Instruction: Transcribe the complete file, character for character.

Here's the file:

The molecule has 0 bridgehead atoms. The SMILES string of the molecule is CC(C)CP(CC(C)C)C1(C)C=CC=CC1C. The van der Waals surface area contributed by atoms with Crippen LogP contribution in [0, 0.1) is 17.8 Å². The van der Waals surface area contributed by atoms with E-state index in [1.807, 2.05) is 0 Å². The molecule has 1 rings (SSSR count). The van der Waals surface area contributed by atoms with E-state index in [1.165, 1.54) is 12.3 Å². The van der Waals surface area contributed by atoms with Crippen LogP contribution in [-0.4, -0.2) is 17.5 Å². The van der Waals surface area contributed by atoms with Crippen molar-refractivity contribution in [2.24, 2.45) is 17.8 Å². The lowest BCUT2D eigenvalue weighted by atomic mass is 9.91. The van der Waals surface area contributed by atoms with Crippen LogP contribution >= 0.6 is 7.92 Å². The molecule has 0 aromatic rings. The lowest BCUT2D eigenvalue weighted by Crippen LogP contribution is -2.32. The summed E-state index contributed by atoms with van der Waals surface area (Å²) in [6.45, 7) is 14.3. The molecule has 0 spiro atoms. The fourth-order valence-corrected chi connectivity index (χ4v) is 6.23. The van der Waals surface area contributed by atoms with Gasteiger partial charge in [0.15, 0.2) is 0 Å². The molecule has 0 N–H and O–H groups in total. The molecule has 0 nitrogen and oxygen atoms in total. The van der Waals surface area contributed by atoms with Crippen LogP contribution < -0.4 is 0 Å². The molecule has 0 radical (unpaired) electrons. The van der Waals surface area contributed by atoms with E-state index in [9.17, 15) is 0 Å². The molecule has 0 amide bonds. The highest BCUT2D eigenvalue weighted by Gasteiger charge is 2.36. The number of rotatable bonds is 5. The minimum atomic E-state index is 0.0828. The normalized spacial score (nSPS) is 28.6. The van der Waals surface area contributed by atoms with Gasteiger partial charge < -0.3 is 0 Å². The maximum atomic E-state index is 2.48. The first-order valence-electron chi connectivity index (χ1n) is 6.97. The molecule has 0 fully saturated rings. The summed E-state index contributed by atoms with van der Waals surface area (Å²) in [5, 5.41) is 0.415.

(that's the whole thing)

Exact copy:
The molecule has 0 bridgehead atoms. The SMILES string of the molecule is CC(C)CP(CC(C)C)C1(C)C=CC=CC1C. The van der Waals surface area contributed by atoms with Crippen LogP contribution in [0, 0.1) is 17.8 Å². The van der Waals surface area contributed by atoms with E-state index in [1.807, 2.05) is 0 Å². The molecule has 1 rings (SSSR count). The van der Waals surface area contributed by atoms with E-state index in [1.165, 1.54) is 12.3 Å². The van der Waals surface area contributed by atoms with Crippen LogP contribution in [-0.4, -0.2) is 17.5 Å². The van der Waals surface area contributed by atoms with Crippen molar-refractivity contribution in [2.24, 2.45) is 17.8 Å². The lowest BCUT2D eigenvalue weighted by atomic mass is 9.91. The van der Waals surface area contributed by atoms with Crippen LogP contribution >= 0.6 is 7.92 Å². The molecule has 0 aromatic rings. The lowest BCUT2D eigenvalue weighted by Crippen LogP contribution is -2.32. The summed E-state index contributed by atoms with van der Waals surface area (Å²) in [6.45, 7) is 14.3. The molecule has 0 spiro atoms. The fourth-order valence-corrected chi connectivity index (χ4v) is 6.23. The van der Waals surface area contributed by atoms with Gasteiger partial charge in [0.15, 0.2) is 0 Å². The molecule has 0 N–H and O–H groups in total. The molecule has 0 nitrogen and oxygen atoms in total. The van der Waals surface area contributed by atoms with Crippen LogP contribution < -0.4 is 0 Å². The molecule has 0 radical (unpaired) electrons. The van der Waals surface area contributed by atoms with E-state index in [9.17, 15) is 0 Å². The molecule has 0 amide bonds. The highest BCUT2D eigenvalue weighted by Gasteiger charge is 2.36. The number of rotatable bonds is 5. The minimum atomic E-state index is 0.0828. The normalized spacial score (nSPS) is 28.6. The van der Waals surface area contributed by atoms with Gasteiger partial charge < -0.3 is 0 Å². The maximum atomic E-state index is 2.48. The first-order valence-electron chi connectivity index (χ1n) is 6.97. The molecule has 0 fully saturated rings. The summed E-state index contributed by atoms with van der Waals surface area (Å²) in [5, 5.41) is 0.415.